Thursday, 1 January 2009
Thursday, Jan 1, 2009
Posted on Thu, Jan. 01, 2009
Innocence Project lost funding in Madoff case
By MAX B. BAKER
After seeing money earmarked for DNA testing get swept away in the Bernard Madoff scandal, the chief counsel of the Innocence Project of Texas is calling on state lawmakers to improve overall funding for agencies investigating cases of inmates who may have been wrongfully convicted.
Jeff Blackburn, chief counsel for the Innocence Project of Texas at Texas Tech University, said so much more could be done to resolve the cases if the Texas Legislature spent a small fraction of the $2.3 billion it currently spends on operating the prisons.
"The current system is not workable and needs more funding," Blackburn said. "And all this Madoff scandal illustrates is how the state itself, which after all created this problem, needs to step up and solve it."
The Innocence Project was awarded a $450,000 grant from the New York-based JEHT Foundation in June to pay for DNA testing and expenses related to work on cases being reviewed by the Dallas County district attorney.
But JEHT, a nonprofit group that focused mostly on juvenile justice, said it was freezing its grants and would shut down at the end of January because its major donor’s investments had been managed by Madoff, a storied Wall Street money manager who was once the chairman of the Nasdaq Stock Market.
Madoff was arrested and accused by federal prosecutors of running a $50 billion scheme to defraud investors. In December, a federal judge ordered that the assets of Bernard L. Madoff Investment Securities be liquidated and moved to bankruptcy court.
Natalie Roetzel of the Innocence Project said they were supposed to get $250,000 over two years for DNA testing, staffing and equipment for the Dallas County part of their project. She said that the Innocence Project spends $4,000 to $5,000 on DNA tests for each case.
She said that not all of the money from JEHT had been paid out to the Innocence Project and that they are still going through documents to determine how many installments had been paid. She said the New York foundation told them that whatever they had received was theirs to keep.
Roetzel said that they are still trying to determine how it will affect any cases they are working on and that they will have to go back through their $150,000 budget and possibly reallocate money for the Dallas County cases. So far, DNA testing has exonerated 19 men in Dallas.
"We’re trying to determine how this will impact us and deciding which cases are the highest priority, which will mean putting some cases on the back burner, and it could mean someone will spend more time in prison," she said.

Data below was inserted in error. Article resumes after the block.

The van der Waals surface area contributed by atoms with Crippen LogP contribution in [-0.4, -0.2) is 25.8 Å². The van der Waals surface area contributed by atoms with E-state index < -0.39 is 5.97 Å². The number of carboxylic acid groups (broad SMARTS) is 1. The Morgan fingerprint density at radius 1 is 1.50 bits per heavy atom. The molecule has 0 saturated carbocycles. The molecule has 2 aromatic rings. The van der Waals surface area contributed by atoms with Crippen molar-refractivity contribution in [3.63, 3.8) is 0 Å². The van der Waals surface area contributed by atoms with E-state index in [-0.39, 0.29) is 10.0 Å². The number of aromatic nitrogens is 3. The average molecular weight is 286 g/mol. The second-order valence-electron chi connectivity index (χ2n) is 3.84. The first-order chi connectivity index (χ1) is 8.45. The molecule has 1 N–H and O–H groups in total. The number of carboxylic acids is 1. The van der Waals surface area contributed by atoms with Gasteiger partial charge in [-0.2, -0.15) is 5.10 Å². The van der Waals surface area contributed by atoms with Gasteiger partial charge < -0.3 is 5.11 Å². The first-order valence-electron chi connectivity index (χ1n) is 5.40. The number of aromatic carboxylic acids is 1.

Grant applications have been submitted to the nonprofit Meadows Foundation in Dallas and to the Texas Bar Foundation, a philanthropic group run by the State Bar of Texas for the advancement of the justice system.
Blackburn said the Innocence Project of Texas and similar organizations wouldn’t have to scramble for money if the state adequately funded their efforts. Currently, the four innocence projects run at four Texas law schools, with each getting $100,000 a year. Their efforts aren’t coordinated to maximize their impact, he said.
"The prison system is asking the Legislature to give it $500 million more this year for increased salaries to maintain its current level of operations. One five-hundredth of that amount — $1 million — would guarantee that the innocence work in this state could go forward," Blackburn said.
Blackburn recommends that the Texas Task Force on Indigent Defense be given additional money for investigating actual innocence cases and that it take a more active role in managing the projects.
The other innocence projects are at the University of Texas at Austin, the University of Houston and Texas Southern University.
"So far, the state of Texas has gotten close to a free ride because we’ve had to scramble for other money to operate and to investigate these cases," he said.
Innocence Project of Texas Individuals wanting to donate money to the Innocence Project of Texas for DNA testing and other operational expenses can make tax-deductible donations to the group’s offices at 1511 Texas Ave., Lubbock, TX 79401.